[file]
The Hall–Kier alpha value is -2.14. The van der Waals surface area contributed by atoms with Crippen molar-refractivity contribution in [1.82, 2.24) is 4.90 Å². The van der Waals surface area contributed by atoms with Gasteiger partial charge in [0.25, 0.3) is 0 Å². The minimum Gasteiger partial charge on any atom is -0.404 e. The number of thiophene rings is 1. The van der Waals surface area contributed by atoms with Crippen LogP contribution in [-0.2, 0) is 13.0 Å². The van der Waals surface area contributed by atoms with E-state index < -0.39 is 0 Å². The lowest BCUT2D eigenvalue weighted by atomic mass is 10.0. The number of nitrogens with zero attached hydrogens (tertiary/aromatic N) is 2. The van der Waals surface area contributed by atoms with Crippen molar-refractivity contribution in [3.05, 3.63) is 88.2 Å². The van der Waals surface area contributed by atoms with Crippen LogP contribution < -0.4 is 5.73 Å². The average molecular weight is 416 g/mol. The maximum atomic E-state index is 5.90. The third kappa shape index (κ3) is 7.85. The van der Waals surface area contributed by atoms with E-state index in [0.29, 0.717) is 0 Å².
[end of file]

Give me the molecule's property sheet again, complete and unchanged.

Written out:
The Hall–Kier alpha value is -2.14. The van der Waals surface area contributed by atoms with Crippen molar-refractivity contribution in [1.82, 2.24) is 4.90 Å². The van der Waals surface area contributed by atoms with Gasteiger partial charge in [0.25, 0.3) is 0 Å². The minimum Gasteiger partial charge on any atom is -0.404 e. The number of thiophene rings is 1. The van der Waals surface area contributed by atoms with Crippen LogP contribution in [-0.2, 0) is 13.0 Å². The van der Waals surface area contributed by atoms with E-state index < -0.39 is 0 Å². The lowest BCUT2D eigenvalue weighted by atomic mass is 10.0. The number of nitrogens with zero attached hydrogens (tertiary/aromatic N) is 2. The van der Waals surface area contributed by atoms with Crippen molar-refractivity contribution in [3.05, 3.63) is 88.2 Å². The van der Waals surface area contributed by atoms with Crippen LogP contribution < -0.4 is 5.73 Å². The average molecular weight is 416 g/mol. The maximum atomic E-state index is 5.90. The third kappa shape index (κ3) is 7.85. The van der Waals surface area contributed by atoms with E-state index in [0.29, 0.717) is 0 Å².